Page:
Description du projet de recherche

The $\mathrm{P}$ versus $\mathrm{NP}$ problem is widely recognized as the main open problem in the theory of computing. Given the difficulty of the problem, several  algebraic versions of $\mathrm{P}$ versus $\mathrm{NP}$ have been proposed. The hope is that one can more easily bring  methods from algebra and geometry to bear on these new versions of the problem.  The main goal of this project is to make progress on the $\mathrm{VP}$ versus $\mathrm{VNP}$ problem. This algebraic version of $\mathrm{P}$ versus $\mathrm{NP}$  was put forward by Leslie Valiant at the end of the 70's. In Valiant's model, the focus is on the complexity of polynomial evaluation.

In a nutshell, the algorithmic content of $\mathrm{VP}$ versus $\mathrm{VNP}$ is as follows : can the permanent of a $n\times n$ matrix be evaluated in a number of arithmetic operations which is polynomial in $n$ ? (The permanent polynomial is similar to the determinant, except that there are only positive signs in its expansion as a sum of $n!$ terms.) This question can be formalized using the computation model of arithmetic circuits. It is widely conjectured that it has a  negative answer. We note that, as in classical $\mathrm{NP}$-completeness theory, the permanent can be replaced by any other $\mathrm{VNP}$-complete polynomial in the statement of this problem.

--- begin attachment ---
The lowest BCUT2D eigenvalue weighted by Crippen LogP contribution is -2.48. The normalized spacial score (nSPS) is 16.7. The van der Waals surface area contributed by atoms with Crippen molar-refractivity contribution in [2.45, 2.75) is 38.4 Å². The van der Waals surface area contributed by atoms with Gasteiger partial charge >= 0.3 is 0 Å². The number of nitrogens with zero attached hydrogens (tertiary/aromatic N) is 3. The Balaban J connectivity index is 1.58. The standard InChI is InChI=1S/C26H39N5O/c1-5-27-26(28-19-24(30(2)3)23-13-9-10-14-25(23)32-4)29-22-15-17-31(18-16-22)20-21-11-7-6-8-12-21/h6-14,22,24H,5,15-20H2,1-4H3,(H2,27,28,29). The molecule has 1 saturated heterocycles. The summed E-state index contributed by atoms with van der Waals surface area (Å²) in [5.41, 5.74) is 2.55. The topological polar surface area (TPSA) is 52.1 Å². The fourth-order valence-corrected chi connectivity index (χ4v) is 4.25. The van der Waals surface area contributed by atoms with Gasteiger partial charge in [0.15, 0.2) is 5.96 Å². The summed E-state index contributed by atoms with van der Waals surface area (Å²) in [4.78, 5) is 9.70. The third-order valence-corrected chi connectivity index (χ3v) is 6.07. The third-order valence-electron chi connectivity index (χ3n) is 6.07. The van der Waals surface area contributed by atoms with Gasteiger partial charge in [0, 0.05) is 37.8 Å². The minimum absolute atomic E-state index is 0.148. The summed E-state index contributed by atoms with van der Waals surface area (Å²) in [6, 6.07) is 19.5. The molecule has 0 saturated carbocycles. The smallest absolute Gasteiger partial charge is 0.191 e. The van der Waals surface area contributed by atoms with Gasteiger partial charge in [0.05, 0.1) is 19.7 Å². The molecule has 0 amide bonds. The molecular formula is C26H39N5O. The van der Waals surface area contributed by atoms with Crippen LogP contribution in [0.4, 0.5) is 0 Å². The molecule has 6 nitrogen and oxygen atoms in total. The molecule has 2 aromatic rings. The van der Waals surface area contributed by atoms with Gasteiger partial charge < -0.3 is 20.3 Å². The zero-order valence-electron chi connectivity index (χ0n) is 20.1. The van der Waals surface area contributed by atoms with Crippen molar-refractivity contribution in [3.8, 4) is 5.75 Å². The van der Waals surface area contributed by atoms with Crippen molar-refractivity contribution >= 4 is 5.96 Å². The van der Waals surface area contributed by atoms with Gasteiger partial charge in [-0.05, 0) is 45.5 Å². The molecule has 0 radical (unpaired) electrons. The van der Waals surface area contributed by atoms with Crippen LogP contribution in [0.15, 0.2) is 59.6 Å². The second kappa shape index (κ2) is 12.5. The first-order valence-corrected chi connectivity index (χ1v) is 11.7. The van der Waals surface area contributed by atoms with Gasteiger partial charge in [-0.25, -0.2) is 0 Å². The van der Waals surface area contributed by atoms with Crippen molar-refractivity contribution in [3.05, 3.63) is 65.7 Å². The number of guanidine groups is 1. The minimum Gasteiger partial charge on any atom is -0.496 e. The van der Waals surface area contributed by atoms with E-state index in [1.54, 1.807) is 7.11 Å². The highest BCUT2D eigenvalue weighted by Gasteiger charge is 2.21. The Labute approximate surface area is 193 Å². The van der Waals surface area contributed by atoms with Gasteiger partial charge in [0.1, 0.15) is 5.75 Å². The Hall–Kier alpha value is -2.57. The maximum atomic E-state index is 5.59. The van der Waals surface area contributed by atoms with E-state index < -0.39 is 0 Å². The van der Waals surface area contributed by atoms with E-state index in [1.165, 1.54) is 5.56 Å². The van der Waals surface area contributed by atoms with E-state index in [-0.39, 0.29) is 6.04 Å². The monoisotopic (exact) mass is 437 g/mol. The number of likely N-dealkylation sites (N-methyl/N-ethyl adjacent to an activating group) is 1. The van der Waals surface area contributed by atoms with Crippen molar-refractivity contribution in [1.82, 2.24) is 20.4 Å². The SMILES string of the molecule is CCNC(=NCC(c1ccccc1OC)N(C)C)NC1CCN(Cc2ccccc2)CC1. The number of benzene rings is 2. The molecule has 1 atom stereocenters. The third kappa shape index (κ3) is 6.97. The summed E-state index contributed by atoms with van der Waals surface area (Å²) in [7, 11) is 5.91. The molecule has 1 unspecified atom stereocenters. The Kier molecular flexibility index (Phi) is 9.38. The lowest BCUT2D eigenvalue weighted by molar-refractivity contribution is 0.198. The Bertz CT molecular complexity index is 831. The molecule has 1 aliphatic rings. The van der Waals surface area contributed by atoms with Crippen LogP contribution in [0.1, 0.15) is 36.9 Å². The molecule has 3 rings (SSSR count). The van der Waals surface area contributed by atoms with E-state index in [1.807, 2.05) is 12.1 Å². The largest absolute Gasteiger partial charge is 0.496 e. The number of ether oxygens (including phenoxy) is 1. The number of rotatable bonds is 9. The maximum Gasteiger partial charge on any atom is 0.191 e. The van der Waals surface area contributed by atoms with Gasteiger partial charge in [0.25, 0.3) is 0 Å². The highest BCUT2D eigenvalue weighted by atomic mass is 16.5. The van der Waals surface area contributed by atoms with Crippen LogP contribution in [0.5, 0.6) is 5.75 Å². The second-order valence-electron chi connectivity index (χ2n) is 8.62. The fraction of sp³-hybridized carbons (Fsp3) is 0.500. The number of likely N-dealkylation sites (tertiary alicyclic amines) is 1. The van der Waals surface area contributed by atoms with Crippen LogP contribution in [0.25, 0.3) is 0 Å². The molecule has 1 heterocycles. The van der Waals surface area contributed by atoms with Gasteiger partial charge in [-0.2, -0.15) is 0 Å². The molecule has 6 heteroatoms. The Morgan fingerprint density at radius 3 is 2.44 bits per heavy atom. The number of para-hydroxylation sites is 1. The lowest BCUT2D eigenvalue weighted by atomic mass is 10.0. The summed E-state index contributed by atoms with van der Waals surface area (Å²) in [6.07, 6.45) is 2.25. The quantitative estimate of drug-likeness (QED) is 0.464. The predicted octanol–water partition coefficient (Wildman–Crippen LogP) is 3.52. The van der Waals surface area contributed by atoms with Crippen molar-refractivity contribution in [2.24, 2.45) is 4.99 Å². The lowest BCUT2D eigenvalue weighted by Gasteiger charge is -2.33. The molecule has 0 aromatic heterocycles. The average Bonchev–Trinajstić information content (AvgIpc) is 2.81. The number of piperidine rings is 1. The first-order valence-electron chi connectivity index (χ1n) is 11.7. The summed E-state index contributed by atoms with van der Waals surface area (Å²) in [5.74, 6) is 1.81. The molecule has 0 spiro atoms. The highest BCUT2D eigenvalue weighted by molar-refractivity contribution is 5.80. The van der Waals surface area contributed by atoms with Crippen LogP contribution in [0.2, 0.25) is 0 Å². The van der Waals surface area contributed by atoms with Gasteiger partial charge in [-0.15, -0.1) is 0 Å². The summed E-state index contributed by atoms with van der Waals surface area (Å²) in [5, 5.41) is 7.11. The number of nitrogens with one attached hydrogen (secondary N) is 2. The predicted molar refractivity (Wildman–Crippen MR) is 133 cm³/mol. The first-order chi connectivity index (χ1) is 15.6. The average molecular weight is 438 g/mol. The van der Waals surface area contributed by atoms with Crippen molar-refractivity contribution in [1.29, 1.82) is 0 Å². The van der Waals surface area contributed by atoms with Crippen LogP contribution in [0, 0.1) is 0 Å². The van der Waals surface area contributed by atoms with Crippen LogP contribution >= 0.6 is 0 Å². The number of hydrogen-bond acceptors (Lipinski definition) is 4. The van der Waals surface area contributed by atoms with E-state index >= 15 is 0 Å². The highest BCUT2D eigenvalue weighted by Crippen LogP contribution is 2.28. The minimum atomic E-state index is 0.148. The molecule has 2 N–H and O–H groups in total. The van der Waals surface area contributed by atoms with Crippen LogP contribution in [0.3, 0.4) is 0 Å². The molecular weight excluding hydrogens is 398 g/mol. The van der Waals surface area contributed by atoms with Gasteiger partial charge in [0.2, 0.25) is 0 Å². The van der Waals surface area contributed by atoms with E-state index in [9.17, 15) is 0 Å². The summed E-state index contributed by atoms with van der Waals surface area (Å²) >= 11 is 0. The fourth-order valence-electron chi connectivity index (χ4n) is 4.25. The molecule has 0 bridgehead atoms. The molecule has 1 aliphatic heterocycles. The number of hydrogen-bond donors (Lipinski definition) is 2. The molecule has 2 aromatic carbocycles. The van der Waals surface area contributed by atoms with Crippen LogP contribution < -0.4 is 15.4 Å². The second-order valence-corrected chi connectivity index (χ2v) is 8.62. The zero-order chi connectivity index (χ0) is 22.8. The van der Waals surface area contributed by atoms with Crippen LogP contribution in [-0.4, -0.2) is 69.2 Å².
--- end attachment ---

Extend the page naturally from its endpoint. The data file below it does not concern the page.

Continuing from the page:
In recent years,$\mathrm{VP}$ versus $\mathrm{VNP}$ has been the object of renewed attention from the complexity theory community. A central goal of the project is to contribute to this effort by developing proof techniques which may eventually lead to a resolution of this problem ; and to obtain lower bounds for restricted classes of arithmetic circuits which will pave the way toward this goal. We will also keep an eye on problems that are directly connected to arithmetic circuit lower bounds such as the derandomization of polynomial identity testing.

A second research direction is the study of structural properties of arithmetic circuits. As an example of such a property, one may cite the classical parallelization results from the 70's and 80's and the more recent results on ``reduction to depth four'' (first obtained by Agrawal and Vinay, and then refined by Koiran and Tavenas). Another  family of examples is given by the characterization of algebraic complexity classes by various types of arithmetic circuits (multiplicatively disjoint circuit, skew and weakly skew circuits, arithmetic branching programs...) as in the work of Toda and Malod. Structural results are interesting in their own right, and can also play a role in lower bound results as shown by the recent work on depth 4 circuits.